Experience is something you get, just after you really needed it.

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    • #3
      I star grounded the power supply, preamp and all except the output tubes in the Workhorse 30 and 60W versions. It takes some thinking. the basic idea came out as running a batch of parallel ground wires down the center of the length of the PCB. The amps were remarkably hum free without the fancy DC heaters or heater elevation. One could decide that a strip of PCB copper maybe 0.6" wide taking the same room as the paralleled ground traces would be as good, I guess. I didn't try that after not being able to hear any hum. Floor planning is a must in the design of a starred-pcb amp, from the positions of the controls and preamp tubes and power supply all the way back down to the ground traces.
      Amazing!! Who would ever have guessed that someone who villified the evil rich people would begin happily accepting their millions in speaking fees!

      Oh, wait! That sounds familiar, somehow.

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      • #4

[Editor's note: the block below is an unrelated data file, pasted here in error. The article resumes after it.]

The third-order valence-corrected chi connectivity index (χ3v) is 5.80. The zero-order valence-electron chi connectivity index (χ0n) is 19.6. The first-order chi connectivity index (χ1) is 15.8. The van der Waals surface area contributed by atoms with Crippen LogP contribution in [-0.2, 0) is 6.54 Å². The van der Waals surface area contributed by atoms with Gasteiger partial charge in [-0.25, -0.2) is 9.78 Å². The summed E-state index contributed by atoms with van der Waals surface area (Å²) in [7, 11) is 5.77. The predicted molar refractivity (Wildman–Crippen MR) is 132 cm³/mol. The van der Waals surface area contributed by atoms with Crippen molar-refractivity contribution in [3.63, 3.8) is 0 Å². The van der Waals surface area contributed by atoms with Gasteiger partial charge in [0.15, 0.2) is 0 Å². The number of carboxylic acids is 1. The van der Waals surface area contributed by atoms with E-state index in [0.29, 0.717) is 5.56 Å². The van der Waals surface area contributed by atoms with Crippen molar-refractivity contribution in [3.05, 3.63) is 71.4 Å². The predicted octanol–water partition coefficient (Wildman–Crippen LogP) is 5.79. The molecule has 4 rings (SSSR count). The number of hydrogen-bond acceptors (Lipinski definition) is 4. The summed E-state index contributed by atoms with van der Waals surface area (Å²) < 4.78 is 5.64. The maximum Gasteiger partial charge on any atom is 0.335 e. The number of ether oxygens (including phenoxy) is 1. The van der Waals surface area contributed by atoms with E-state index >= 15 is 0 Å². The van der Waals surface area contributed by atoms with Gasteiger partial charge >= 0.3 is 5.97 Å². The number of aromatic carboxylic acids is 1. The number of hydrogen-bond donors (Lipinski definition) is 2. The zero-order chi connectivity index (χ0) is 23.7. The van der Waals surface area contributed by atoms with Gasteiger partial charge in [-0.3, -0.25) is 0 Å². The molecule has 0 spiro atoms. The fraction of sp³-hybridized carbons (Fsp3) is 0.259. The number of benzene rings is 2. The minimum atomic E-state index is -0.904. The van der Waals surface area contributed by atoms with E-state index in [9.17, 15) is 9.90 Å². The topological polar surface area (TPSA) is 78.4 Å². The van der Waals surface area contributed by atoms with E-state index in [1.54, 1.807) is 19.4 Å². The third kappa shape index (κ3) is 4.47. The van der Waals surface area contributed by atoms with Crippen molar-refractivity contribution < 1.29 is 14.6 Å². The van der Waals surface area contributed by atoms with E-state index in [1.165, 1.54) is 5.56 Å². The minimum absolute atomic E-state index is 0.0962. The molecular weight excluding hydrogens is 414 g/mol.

Originally posted by R.G. View Post
        ...One could decide that a strip of PCB copper maybe 0.6" wide taking the same room as the paralleled ground traces would be as good, I guess. I didn't try that after not being able to hear any hum. Floor planning is a must in the design of a starred-pcb amp, from the positions of the controls and preamp tubes and power supply all the way back down to the ground traces.
        I can speak to the wide trace option. I have used it my last 3-4 PCBs and they are all quiet and trouble free the first time. I run the fat traces for power and gnd down the middle of the board and decouple each tap that feeds local stages. In the end it's sort of a "distributed star" in the sense that the fat traces act as the "star-point."

        Ditto on RGs comment about signal flow. That keeps trace lengths short and avoids potential feedback coupling.